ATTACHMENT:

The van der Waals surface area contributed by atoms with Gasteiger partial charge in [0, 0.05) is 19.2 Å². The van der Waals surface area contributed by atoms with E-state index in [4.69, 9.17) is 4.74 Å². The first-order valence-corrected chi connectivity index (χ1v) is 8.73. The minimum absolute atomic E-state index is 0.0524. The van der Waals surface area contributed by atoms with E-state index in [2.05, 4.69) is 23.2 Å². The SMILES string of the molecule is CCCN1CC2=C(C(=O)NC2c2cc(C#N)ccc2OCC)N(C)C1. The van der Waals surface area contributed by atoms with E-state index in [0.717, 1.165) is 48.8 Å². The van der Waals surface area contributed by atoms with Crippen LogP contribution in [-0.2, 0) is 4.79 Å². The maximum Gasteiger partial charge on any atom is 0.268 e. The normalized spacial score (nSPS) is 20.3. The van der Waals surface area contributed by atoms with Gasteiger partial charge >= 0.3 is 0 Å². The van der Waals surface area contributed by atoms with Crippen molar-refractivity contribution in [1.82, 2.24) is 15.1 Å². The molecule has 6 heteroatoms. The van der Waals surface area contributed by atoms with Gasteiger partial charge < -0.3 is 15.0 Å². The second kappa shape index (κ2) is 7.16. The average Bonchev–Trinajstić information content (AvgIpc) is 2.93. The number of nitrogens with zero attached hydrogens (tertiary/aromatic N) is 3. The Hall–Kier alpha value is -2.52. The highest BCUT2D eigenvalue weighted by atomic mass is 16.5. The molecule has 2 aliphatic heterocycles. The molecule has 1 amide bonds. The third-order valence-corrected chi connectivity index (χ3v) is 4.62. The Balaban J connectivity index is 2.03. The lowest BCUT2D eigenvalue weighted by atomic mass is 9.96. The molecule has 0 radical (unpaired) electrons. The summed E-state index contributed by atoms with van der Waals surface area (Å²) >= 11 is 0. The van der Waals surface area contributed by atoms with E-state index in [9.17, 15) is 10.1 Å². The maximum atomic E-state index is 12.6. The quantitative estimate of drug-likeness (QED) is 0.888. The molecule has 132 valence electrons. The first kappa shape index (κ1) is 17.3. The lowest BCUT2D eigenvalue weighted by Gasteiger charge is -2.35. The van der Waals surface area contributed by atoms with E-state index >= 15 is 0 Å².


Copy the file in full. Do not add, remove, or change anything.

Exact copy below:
The van der Waals surface area contributed by atoms with Gasteiger partial charge in [0, 0.05) is 19.2 Å². The van der Waals surface area contributed by atoms with E-state index in [4.69, 9.17) is 4.74 Å². The first-order valence-corrected chi connectivity index (χ1v) is 8.73. The minimum absolute atomic E-state index is 0.0524. The van der Waals surface area contributed by atoms with E-state index in [2.05, 4.69) is 23.2 Å². The SMILES string of the molecule is CCCN1CC2=C(C(=O)NC2c2cc(C#N)ccc2OCC)N(C)C1. The van der Waals surface area contributed by atoms with E-state index in [0.717, 1.165) is 48.8 Å². The van der Waals surface area contributed by atoms with Crippen LogP contribution in [-0.2, 0) is 4.79 Å². The maximum Gasteiger partial charge on any atom is 0.268 e. The normalized spacial score (nSPS) is 20.3. The van der Waals surface area contributed by atoms with Gasteiger partial charge >= 0.3 is 0 Å². The van der Waals surface area contributed by atoms with Crippen molar-refractivity contribution in [1.82, 2.24) is 15.1 Å². The molecule has 6 heteroatoms. The van der Waals surface area contributed by atoms with Gasteiger partial charge < -0.3 is 15.0 Å². The second kappa shape index (κ2) is 7.16. The average Bonchev–Trinajstić information content (AvgIpc) is 2.93. The number of nitrogens with zero attached hydrogens (tertiary/aromatic N) is 3. The Hall–Kier alpha value is -2.52. The highest BCUT2D eigenvalue weighted by atomic mass is 16.5. The molecule has 2 aliphatic heterocycles. The molecule has 1 amide bonds. The third-order valence-corrected chi connectivity index (χ3v) is 4.62. The Balaban J connectivity index is 2.03. The lowest BCUT2D eigenvalue weighted by atomic mass is 9.96. The molecule has 0 radical (unpaired) electrons. The summed E-state index contributed by atoms with van der Waals surface area (Å²) >= 11 is 0. The van der Waals surface area contributed by atoms with E-state index in [9.17, 15) is 10.1 Å². The maximum atomic E-state index is 12.6. The quantitative estimate of drug-likeness (QED) is 0.888. The molecule has 132 valence electrons. The first kappa shape index (κ1) is 17.3. The lowest BCUT2D eigenvalue weighted by Gasteiger charge is -2.35. The van der Waals surface area contributed by atoms with E-state index >= 15 is 0 Å².